25 July 2017
Q: My husband has been told that he has a low sperm count. Can we still have children?
A: Generally speaking, the answer is yes you can have children. If sperm count was found to be low, semen analysis should be repeated after 2-3 months of the first test. Your partner should start taking tablets containing anti-oxidants, such as Wellman tablet once a day.
You have to complete the basic investigations including testing your ovarian reserve (number and quality of eggs) which involves running a blood test to check the level of your hormones. Also, ovulation has to be tested by doing a blood test seven days before starting your period. Ideally, you should have X-ray and dye test done to check your Fallopian tubes.
Some couples do achieve natural pregnancy despite the low sperm count depending on the degree of abnormality of sperm parameters, including percentage of sperm motility and normal looking sperm.
However, if sperm count is low on two occasions, and you have been trying for at least six months, this indicates that a treatment called ICSI (Intra-Cytoplasmic Sperm Injection) is required. ICSI means that you will have a course of injections to stimulate your ovaries. You will have ultrasound scans and blood tests done during the course of injections to monitor the response of the ovaries. Then your eggs will be collected through the vagina and fertilised outside your body to generate embryos (fertilised eggs). Egg collection is done under intravenous sedation, meaning that you will not feel pain or remember the procedure. Thereafter, you will have the embryo/s transferred inside your womb. Embryo transfer is similar to a smear test.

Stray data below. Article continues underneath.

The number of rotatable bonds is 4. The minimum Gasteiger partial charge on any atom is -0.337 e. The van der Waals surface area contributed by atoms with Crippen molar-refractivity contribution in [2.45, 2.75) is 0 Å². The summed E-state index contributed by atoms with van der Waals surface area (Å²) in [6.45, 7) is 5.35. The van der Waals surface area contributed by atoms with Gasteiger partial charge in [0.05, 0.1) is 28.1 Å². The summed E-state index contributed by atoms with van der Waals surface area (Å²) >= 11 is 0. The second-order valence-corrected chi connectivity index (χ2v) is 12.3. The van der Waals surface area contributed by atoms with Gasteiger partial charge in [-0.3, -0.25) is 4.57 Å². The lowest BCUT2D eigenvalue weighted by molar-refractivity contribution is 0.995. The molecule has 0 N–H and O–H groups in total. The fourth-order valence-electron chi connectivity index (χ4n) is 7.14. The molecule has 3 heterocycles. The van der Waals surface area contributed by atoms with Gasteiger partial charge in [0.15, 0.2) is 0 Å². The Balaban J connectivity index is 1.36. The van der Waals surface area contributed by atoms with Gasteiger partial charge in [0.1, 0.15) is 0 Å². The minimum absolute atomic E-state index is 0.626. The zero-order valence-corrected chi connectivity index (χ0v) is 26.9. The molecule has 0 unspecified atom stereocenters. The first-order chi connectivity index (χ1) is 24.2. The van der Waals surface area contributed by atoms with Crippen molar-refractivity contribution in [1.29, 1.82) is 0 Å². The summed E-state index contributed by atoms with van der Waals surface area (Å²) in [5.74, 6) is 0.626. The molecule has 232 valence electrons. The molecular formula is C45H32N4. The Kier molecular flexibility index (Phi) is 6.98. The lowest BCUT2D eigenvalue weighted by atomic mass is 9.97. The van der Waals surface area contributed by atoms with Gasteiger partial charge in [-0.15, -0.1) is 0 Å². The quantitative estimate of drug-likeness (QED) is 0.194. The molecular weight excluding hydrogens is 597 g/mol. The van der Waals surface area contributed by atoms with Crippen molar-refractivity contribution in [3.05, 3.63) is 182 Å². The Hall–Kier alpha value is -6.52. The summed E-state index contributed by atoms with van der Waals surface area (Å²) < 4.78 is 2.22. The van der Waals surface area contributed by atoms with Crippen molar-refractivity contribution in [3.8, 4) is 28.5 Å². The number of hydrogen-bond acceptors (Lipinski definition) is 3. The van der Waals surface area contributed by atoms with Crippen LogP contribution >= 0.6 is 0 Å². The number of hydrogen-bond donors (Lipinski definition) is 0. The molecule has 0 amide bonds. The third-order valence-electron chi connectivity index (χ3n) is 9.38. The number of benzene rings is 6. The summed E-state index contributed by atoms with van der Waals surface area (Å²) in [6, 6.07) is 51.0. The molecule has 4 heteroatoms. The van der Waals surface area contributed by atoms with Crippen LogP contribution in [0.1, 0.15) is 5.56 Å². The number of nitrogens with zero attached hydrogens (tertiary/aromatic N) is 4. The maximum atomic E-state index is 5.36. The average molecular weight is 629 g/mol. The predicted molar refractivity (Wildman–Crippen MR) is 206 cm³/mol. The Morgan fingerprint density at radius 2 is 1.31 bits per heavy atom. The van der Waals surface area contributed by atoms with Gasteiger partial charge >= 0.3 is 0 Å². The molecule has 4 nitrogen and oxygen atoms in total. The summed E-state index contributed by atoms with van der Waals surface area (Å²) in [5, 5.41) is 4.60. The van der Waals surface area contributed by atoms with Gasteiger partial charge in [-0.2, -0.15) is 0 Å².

Some men may have no sperm in the ejaculate. Usually, sperm can be retrieved surgically from the testis and the tubes transporting sperm from the testis into the ejaculate (semen). This requires a minor surgical procedure when sperm can be retrieved and frozen. The frozen sperm can then be used for ICSI treatment.
Mr Ehab Kelada is a Fertility Consultant practising at Spire Portsmouth Hospital.
The content of this article is provided for general information only, and should not be treated as a substitute for the professional medical advice of your doctor or other health care professional.